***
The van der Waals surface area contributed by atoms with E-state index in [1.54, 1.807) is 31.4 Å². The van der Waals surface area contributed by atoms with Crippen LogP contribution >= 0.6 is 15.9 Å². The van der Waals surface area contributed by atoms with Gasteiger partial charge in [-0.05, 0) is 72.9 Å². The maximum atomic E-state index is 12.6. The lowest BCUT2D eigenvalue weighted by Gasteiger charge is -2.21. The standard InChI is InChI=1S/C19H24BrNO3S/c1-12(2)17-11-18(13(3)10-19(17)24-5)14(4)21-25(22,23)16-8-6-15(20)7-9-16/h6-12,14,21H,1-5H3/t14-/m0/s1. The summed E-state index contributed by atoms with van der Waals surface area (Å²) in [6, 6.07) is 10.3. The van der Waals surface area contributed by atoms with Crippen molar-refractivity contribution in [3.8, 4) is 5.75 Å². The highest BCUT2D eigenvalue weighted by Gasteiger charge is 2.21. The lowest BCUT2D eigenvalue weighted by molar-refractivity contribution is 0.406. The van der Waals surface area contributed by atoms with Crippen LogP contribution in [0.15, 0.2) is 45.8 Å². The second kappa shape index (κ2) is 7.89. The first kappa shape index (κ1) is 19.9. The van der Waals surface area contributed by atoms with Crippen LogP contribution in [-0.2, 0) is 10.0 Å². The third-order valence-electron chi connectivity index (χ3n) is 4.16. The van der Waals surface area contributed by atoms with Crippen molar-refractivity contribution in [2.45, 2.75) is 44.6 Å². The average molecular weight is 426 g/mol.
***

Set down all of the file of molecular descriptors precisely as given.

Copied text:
The van der Waals surface area contributed by atoms with E-state index in [1.54, 1.807) is 31.4 Å². The van der Waals surface area contributed by atoms with Crippen LogP contribution >= 0.6 is 15.9 Å². The van der Waals surface area contributed by atoms with Gasteiger partial charge in [-0.05, 0) is 72.9 Å². The maximum atomic E-state index is 12.6. The lowest BCUT2D eigenvalue weighted by Gasteiger charge is -2.21. The standard InChI is InChI=1S/C19H24BrNO3S/c1-12(2)17-11-18(13(3)10-19(17)24-5)14(4)21-25(22,23)16-8-6-15(20)7-9-16/h6-12,14,21H,1-5H3/t14-/m0/s1. The summed E-state index contributed by atoms with van der Waals surface area (Å²) in [6, 6.07) is 10.3. The van der Waals surface area contributed by atoms with Crippen molar-refractivity contribution in [3.8, 4) is 5.75 Å². The highest BCUT2D eigenvalue weighted by Gasteiger charge is 2.21. The lowest BCUT2D eigenvalue weighted by molar-refractivity contribution is 0.406. The van der Waals surface area contributed by atoms with Crippen LogP contribution in [0.15, 0.2) is 45.8 Å². The second kappa shape index (κ2) is 7.89. The first kappa shape index (κ1) is 19.9. The van der Waals surface area contributed by atoms with Crippen LogP contribution in [-0.2, 0) is 10.0 Å². The third-order valence-electron chi connectivity index (χ3n) is 4.16. The van der Waals surface area contributed by atoms with Crippen molar-refractivity contribution in [2.45, 2.75) is 44.6 Å². The average molecular weight is 426 g/mol.